I’m Ian Fennelly and I am an artist and more specifically an urban sketcher; or to be even more precise – I make art in a busy location while looking at buildings and street furniture.
I’ve always been drawn to the urban environment: where people interact with the busy spaces that surround them. I try and draw people without actually putting them in – partly because they never keep still. But I like drawing the spaces they’ve been in, or the cobbles they’ve walked on, the windows they’ve looked through and the street signs that have ordered them about. I love location drawing as it enables me to record the experience of being in a busy place.
I generally begin with a painted wash to break up the space in front of me. This establishes the broad shapes of my composition. This is a very emotional part of the process as you are dealing with colour which affects us all in different ways. The Inktense Paint Pan Set are perfect for this part of the process as they soften easily and create a wonderful layering effect which enables me to build up tones and glazes of colour.
Then I work on top of the colour with brush pens which adds depth and tonal value to the image. Then I use liner makers to add the texture and detail. This is a big part of the creative journey as recording the detail of an urban scene really forces you to look and notice things. This brings in the very human element of simply being out on location and fully experiencing and enjoying the world around you.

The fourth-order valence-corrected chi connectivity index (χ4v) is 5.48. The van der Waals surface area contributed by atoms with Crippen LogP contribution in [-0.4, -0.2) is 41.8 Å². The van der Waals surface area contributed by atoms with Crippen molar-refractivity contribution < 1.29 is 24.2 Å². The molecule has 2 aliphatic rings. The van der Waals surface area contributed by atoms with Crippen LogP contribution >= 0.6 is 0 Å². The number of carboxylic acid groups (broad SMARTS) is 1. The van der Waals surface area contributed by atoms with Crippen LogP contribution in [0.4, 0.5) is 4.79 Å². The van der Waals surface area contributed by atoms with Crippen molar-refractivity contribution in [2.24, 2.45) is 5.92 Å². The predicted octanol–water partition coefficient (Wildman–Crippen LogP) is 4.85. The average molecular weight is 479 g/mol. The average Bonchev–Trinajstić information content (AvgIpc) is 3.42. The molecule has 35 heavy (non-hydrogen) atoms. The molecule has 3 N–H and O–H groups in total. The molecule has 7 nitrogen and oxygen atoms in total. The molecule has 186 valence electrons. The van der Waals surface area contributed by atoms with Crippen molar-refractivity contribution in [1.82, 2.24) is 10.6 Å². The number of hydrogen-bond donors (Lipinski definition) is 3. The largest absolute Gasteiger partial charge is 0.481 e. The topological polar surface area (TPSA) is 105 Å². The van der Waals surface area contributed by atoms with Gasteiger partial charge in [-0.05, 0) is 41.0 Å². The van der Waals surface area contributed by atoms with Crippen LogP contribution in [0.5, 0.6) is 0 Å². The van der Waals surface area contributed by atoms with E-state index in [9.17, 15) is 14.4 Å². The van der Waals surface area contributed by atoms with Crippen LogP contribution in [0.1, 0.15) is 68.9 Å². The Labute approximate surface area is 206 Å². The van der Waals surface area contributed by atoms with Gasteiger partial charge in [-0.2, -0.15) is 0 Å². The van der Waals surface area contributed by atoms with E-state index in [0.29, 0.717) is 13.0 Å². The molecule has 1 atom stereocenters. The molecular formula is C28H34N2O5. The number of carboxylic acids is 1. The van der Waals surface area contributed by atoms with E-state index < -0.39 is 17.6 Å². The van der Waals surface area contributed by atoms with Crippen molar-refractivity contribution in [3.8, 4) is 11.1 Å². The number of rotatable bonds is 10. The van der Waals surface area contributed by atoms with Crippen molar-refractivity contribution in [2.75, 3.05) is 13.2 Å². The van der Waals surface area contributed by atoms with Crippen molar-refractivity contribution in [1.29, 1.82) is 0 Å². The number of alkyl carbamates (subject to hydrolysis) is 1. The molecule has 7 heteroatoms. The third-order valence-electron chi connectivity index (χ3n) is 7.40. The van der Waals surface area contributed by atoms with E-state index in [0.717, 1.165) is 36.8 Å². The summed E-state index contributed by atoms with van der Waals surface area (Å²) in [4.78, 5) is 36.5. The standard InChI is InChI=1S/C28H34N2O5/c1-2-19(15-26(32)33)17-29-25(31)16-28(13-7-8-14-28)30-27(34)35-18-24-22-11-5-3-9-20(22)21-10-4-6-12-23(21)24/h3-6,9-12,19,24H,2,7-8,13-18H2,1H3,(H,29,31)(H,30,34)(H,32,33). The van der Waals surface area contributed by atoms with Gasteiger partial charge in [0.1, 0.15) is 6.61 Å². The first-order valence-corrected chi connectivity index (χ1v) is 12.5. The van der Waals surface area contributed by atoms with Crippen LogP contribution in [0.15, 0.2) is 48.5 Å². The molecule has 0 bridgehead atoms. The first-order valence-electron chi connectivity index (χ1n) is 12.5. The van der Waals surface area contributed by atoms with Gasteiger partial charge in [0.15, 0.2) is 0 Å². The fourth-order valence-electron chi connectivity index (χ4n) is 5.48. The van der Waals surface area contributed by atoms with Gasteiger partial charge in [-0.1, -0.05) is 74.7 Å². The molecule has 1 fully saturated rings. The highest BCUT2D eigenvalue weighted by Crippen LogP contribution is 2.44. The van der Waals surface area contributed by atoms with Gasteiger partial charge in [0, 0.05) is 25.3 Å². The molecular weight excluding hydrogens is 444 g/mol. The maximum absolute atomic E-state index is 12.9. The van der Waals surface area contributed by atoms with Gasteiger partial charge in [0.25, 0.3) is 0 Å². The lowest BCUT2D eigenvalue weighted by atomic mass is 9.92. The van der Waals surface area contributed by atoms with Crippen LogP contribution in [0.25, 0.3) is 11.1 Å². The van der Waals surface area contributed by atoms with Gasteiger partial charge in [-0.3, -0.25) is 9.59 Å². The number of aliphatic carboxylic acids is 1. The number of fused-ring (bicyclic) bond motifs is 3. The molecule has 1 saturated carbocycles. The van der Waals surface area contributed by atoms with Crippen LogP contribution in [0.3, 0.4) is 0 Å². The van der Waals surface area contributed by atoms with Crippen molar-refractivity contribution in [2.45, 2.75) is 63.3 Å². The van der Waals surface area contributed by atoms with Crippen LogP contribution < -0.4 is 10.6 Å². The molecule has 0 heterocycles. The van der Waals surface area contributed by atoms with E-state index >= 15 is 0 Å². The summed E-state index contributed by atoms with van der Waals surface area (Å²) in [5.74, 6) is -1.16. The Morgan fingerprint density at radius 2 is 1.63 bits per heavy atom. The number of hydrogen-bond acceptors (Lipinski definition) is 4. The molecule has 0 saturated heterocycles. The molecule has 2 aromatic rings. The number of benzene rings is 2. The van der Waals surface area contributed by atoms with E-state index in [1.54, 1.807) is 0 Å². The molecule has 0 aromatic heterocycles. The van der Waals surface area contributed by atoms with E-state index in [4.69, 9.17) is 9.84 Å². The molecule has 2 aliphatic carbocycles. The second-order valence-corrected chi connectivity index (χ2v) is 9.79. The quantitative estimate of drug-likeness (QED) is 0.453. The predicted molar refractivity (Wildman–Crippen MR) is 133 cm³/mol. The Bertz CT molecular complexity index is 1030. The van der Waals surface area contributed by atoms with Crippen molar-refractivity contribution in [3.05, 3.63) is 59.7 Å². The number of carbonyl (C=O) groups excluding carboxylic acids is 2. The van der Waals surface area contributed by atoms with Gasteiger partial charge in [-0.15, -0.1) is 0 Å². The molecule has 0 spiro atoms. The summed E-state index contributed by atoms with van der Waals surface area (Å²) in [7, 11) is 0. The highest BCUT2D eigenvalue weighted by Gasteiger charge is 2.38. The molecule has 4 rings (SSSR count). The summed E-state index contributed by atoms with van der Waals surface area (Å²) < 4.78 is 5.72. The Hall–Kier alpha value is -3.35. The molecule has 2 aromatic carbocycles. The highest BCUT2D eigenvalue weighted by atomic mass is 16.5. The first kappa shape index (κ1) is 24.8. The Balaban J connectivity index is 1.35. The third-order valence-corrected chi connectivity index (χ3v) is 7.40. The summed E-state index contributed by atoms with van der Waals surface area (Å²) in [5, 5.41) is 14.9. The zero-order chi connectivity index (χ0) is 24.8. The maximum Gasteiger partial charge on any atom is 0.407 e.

Finally, if I am lucky, it will be complete. In between all this I’m constantly jumping around, bouncing up and down, nipping to the toilet or buying a coffee and cake. I tend not to sit still, so the angles can change. If a car or van parks up in front of me, the choice is to draw through it, or move around it – either way you have to get fully involved in the scene, both physically and imaginatively.
My urban sketches typically take around 2 – 3 hours to complete. I used to be a lot quicker but I notice more details than when I first began urban sketching now. The more you look the more you see the more you understand.
The best advice I can give is throw yourself into the scene and get obsessed with tiny details, patterns on brickwork, the lighting. Whatever inspires you about a place – new, old, dilapidated or recently built – delve into it and put yourself directly in the scene!